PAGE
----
As negotiations begin with the EU on 1. “the divorce settlement” and 2. the UK’s future trading and co-operation with the EU, the British economy continues to improve, “Remainer” myths about EU social welfare are exposed and we question the real value of supranational car firms exploiting the UK as an “industrial aircraft carrier”.
Stefan Oschmann the Chief Executive of the German chemical corporation MERCK (global revenues £15bn) has said that the UK is still a world leader in science and “will remain a major player – Brexit will have no influence”.
The UK is the 3rd largest global hub for innovation in the bioscience sector with the most “robust clinical pipeline in Europe”. UK “bitech” firms raised £1.13bn in 2016 – more than any other country in Europe and more than one third of the European total.
Jaguar Land Rover plans 5,000 more jobs in the UK. JLR produced 544,000 cars last year (2016) and after this expansion the workforce in the UK will be 42,000. This is in tune with the general boost in UK manufacturing, with the Purchasing Managers Index up from 54.2 in March to 57.3 in April with new manufacturing orders up at their fastest rate since January 2014.
The City of London financial markets saw a 50% increase year on year in the amount of equity raised by companies. In the first quarter of 2017 £7.4bn was raised according to an analysis by Deloitte. In 2016 over 650,000 new companies were registered in the UK – a record. All this is the clearest possible indicator of confidence in the future of the UK economy, its innovation, its entrepreneurship and its trade potential.
While young market traders in the City of London (and moronic politicians in Westminster) have been trading down the Pound those actually involved in wealth creation have been boosting our economy. Foreign Direct Investment in Britain soared to £197bn in 2016, up from £33bn the previous year, according to the Organisation for Economic Co-operation and Development (OECD) – the highest level of inflows since 2005.
LEAVING EU – BRITAIN’S SOCIAL WELFARE SUPERIORITY
One of the more persistent of the “Remainers” myths is that EU social legislation is superior to our own and without our membership of the EU workers would not have so many social supports. The facts show the opposite.
EU legislates for 4 weeks paid holiday leave – but the UK has 5.6 weeks. Maternity leave in the EU is 14 weeks but in the UK it is 52 weeks. In the EU there is no minimum maternity pay but in the UK it is 90% of wages for 6 weeks and then £140 for 33 weeks. In the EU there is no minimum wage laid down but in the UK we have one of the highest minimum wages in the world. And of course the basis of all social care is having a job.
In the EU average unemployment is twice the level of the UK while some countries like Spain and Greece have 5 times our unemployment rate. And those levels of unemployment have lasted for over 12 years, driving many young people to leave their home countries in desperation for a job elsewhere – like for instance in the UK which was not so stupid as to join the disastrous Euro!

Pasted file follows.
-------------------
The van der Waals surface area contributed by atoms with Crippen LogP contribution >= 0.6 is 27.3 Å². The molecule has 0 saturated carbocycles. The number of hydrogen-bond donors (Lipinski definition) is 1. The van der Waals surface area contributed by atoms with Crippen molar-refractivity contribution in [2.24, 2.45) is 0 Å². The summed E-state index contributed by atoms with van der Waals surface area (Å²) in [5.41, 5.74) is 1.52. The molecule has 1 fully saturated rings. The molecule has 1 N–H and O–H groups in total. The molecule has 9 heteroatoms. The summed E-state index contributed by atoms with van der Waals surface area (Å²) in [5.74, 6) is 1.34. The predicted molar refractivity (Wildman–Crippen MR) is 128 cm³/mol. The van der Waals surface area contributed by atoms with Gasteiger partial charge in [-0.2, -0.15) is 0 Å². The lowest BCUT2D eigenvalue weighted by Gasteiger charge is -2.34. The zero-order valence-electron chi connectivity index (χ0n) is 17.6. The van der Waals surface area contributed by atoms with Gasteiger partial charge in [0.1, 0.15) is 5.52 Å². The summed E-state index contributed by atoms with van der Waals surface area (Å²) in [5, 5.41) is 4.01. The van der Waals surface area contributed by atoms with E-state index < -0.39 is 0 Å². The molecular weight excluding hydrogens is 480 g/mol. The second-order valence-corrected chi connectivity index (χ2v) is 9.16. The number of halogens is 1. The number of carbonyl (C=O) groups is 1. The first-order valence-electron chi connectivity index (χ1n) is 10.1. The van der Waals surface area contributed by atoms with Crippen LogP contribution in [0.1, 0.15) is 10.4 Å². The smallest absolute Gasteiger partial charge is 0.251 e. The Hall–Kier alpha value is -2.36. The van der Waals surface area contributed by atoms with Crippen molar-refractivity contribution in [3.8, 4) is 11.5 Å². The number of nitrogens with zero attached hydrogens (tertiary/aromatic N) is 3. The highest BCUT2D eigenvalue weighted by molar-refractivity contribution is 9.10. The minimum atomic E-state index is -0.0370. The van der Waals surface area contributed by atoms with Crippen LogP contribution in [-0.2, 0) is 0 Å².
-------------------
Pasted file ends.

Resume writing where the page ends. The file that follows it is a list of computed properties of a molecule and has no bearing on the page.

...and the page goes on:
Equal pay legislation hardly exists in the EU but was put in place in the UK before we entered the EU (in 1973). As for mobility of labour I personally went to live and work in Germany without any problem before we entered the EU, could have stayed there had I wanted to and today I enjoy a small German paid pension without any problems at all.
Only a fool or a liar would say EU membership offers a brighter prospect for British workers!
WHAT VALUE ARE THE SUPRANATIONAL CAR FIRMS?
One of the more tricky areas of UK/EU negotiation is the terms of internal corporate “trade” between countries – that is where a car company has parts sent from other EU countries for final assembly in the UK and vice versa. The more realistic value of the Pound has now reduced UK car prices in EU markets by more than any possible (WTO rules) tariff applied by the EU if we failed to come to an agreement. But what advantage have we really received as a nation from these supranational car firms using the UK principally as an “industrial aircraft carrier” on which to land, assemble and then export from?
There has been no incentive in the EU for those firms to increase UK content in the cars assembled here because it was all “in the single market”. 65% of the cars’ content typically came from abroad (burdening our balance of payments) and vast subsidies were paid to e.g. Nissan, Toyota and others to build their factories here – typically 20% of the costs (costing the UK Treasury hundreds of millions of Pounds). Other incentives were given like help with training and subsidising suppliers (a further fiscal cost). Then when the firms made a profit – that was all repatriated to their home country (a burden on the UK’s balance of payments).
Then of course these corporations often shift work to other countries, preferring cheaper labour in e.g. Eastern Europe, or threaten to do so unless even more UK subsidies are provided by the British taxpayer. So the benefit of this single market foreign “investment” is not at all clear!
But recently Cars built in UK by these supranational corporations have had increasing UK content – up from 36% in 2011 to 44% today. This is critical in the event of leaving the EU without a deal since then the EU’s “rules of origin” would kick in and the higher the UK content the more they would qualify for lower tariffs. But of course tariff free must be the aim of the negotiations – unless the EU wants to cut off its nose to spite its face!
But in any case the questionable advantages of supranational car firms for the UK mean the Government should not allow them to dictate what happens to our country, our democratic sovereignty and our future trading relationships. The people of Sunderland did not – despite the presence of NISSAN they voted to leave the EU.